Favorite Writing Books

Over the last few years, Becca and I have read many writing books together, sharing our impressions and insights on each via email. It’s been a wonderful way to learn more about writing and often if one of us became unclear on a particular concept, the other would be able to offer the missing key that clarified it into an Ah-ha! moment.

Looking at my bookshelf, I mulled over which books on writing I just couldn’t live without. Here are my favs:

Self-Editing for Fiction Writers (Renni Browne & Dave King) This one is literally my bible when I revise. My copy is pretty banged up from use, and I can’t say enough good about it.

Description (Monica Wood). Again, this book has helped me immensely. Vivid and relevant description and how to get it across to the reader through setting, central metaphors and language choices makes it a fantastic book. This book really delves into Showing and telling and how (and when) to do each effectively. I reread this book often.

On Writing (Stephen King) I am a great admirer of Stephen King. I see him as a master at his craft and so much more than ‘that horror writer.’ I like the autobiographical nature of this book and seeing how he’s drawn from his own life experiences to create incredible circumstances from ordinary life events and characters. I find his tell-it-as-it-is style refreshing and his story inspirational.

Writing the Breakout Novel (Donald Maass) This book is a must-have for anyone struggling with adding tension and high stakes to your story. He’s a firm believer on having conflict on every page, and he shows you how to do it. Incidentally, if you ever get a chance to hear Donald Maass speak at a conference, GO. He’s amazing in person as well.

So what are your I-can’t-live-without-this-writing-aid books? Tell us your favorites and why!


Becca Puglisi is an international speaker, writing coach, and bestselling author of The Emotion Thesaurus and its sequels. Her books are available in five languages, are sourced by US universities, and are used by novelists, screenwriters, editors, and psychologists around the world. She is passionate about learning and sharing her knowledge with others through her Writers Helping Writers blog and via One Stop For Writers—a powerhouse online library created to help writers elevate their storytelling. You can find Becca online at both of these spots, as well as on Facebook and Twitter.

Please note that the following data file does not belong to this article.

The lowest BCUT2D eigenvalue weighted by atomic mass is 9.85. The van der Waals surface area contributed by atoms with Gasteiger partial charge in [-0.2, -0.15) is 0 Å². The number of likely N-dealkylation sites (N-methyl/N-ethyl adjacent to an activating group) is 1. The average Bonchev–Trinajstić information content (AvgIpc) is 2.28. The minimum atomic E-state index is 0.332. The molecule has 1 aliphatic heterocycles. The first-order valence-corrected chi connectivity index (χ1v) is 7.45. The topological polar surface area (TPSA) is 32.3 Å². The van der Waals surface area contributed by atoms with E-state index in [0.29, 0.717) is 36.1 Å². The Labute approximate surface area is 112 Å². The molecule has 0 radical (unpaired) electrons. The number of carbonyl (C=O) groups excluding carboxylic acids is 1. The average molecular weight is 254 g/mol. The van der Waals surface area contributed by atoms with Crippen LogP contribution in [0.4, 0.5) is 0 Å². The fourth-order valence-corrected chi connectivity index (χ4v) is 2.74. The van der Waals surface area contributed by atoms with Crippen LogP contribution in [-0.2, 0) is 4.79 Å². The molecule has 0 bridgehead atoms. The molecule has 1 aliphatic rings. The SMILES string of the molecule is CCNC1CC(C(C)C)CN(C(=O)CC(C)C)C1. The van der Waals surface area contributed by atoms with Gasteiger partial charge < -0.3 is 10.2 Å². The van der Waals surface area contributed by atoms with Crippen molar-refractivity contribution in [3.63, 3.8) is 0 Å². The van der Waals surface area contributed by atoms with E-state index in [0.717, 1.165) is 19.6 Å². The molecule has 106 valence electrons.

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17 Responses to Favorite Writing Books

  1. Angela says:

    This is great–you guys have just showed me my summer reading list! Woot!

  2. Rick Baker says:

    Two of my favorites are:

    Stein on Writing by Sol Stein
    On Writing by Stephen King

  3. Bish Denham says:

    Zen and the Art of Writing by Ray Bradbury.
    Take Joy by Jane Yolen
    And the book that, after many years of blank pages got me back into writing:
    The Artist’s Way by Julia Cameron

  4. Mary Witzl says:

    I’ve also gotten a lot out of Stephen King’s book, and I think he is a fine writer.

    There was a series a while back called Writers on Writing in the New York Times. I liked that a lot and got a lot out of it. And I’ve got ‘The Writers’ Guide to Getting Published’ by Chriss McCallum, and a few others, including my beloved thesaurus.

    Then there is your Emoticon!

  5. Amy says:

    Great list. I think the only one I’m missing is Description. At least, it’s not ringing any bells. But I have a large collection of craft books. It’s one of my favorite ways to procrastinate.

  6. I must admit I’ve only read ‘Stephen King’s’ book.